Dorothy Thornton, General Deterrence and Corporate Environmental Behavior, 27 Law & Pol'y 262 (2005)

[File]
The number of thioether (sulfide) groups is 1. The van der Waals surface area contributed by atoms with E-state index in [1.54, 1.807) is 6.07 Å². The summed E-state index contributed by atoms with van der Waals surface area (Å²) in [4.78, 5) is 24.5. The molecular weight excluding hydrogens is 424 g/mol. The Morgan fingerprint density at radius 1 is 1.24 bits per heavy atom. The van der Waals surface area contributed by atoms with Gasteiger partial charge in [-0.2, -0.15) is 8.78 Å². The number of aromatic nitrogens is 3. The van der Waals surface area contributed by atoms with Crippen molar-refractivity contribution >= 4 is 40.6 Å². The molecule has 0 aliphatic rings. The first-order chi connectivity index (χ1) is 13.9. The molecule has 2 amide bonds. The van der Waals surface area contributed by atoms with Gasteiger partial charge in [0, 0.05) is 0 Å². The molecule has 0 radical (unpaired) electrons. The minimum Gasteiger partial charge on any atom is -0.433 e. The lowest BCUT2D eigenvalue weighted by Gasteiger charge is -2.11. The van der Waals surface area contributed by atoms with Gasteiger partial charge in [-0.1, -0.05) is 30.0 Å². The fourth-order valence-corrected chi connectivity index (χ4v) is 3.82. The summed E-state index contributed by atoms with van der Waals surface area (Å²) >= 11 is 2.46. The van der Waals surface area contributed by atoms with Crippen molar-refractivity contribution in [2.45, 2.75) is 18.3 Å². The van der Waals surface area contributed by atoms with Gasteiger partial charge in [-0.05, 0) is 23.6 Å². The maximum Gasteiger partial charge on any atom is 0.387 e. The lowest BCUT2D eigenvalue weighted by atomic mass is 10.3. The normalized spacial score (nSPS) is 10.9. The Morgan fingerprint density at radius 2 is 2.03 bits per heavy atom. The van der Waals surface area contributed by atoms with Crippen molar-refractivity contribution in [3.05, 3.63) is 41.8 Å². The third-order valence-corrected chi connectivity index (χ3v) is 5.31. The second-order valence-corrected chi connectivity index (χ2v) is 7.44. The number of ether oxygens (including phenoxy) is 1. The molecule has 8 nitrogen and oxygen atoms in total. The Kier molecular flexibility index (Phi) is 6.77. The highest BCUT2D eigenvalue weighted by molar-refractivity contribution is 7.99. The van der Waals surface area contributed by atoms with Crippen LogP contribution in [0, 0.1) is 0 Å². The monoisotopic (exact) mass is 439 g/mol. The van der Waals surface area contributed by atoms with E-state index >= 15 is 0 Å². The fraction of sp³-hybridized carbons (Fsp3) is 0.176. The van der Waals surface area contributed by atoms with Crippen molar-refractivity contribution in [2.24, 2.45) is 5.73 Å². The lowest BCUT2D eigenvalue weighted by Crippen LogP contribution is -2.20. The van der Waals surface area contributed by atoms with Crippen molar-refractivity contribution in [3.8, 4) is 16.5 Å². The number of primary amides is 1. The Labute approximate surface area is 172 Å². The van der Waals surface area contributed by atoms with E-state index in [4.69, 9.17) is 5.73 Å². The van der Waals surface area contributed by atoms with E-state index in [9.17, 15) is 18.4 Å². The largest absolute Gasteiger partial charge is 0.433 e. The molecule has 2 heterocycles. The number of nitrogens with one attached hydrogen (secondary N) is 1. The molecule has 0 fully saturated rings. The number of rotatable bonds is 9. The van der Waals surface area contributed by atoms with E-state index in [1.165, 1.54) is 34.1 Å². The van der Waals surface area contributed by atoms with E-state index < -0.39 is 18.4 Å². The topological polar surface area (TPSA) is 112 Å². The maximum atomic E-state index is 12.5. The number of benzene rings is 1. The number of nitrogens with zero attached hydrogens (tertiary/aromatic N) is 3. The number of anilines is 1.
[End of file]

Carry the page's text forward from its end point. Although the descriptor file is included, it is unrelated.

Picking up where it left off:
This research addresses the assumption thatâ€šÃ„Ãºgeneral deterrenceâ€šÃ„Ã¹ is an important key to enhanced compliance with regulatory laws. Through a survey of 233 firms in several industries in the United States, we sought to answer the following questions: (1) When severe legal penalties are imposed against a violator of environmental laws, do other companies in the same industry actually learn about suchâ€šÃ„Ãºsignal casesâ€šÃ„Ã¹? (2) Does knowing aboutâ€šÃ„Ãºsignal casesâ€šÃ„Ã¹ change firmsâ€šÃ„Ã´ compliance-related behavior? It was found that only 42 percent of respondents could identify theâ€šÃ„Ãºsignal case,â€šÃ„Ã¹ but 89 percent could identify some enforcement actions against other firms, and 63 percent of firms reported having taken some compliance-related actions in response to learning about such cases. Overall, it is concluded that because most firms are in compliance already (for a variety of other reasons), this form ofâ€šÃ„Ãºexplicit general deterrenceâ€šÃ„Ã¹ knowledge usually serves not to enhance the perceivedthreatof legal punishment, but asreassurancethat compliance is not foolish and as areminderto check on the reliability of existing compliance routines.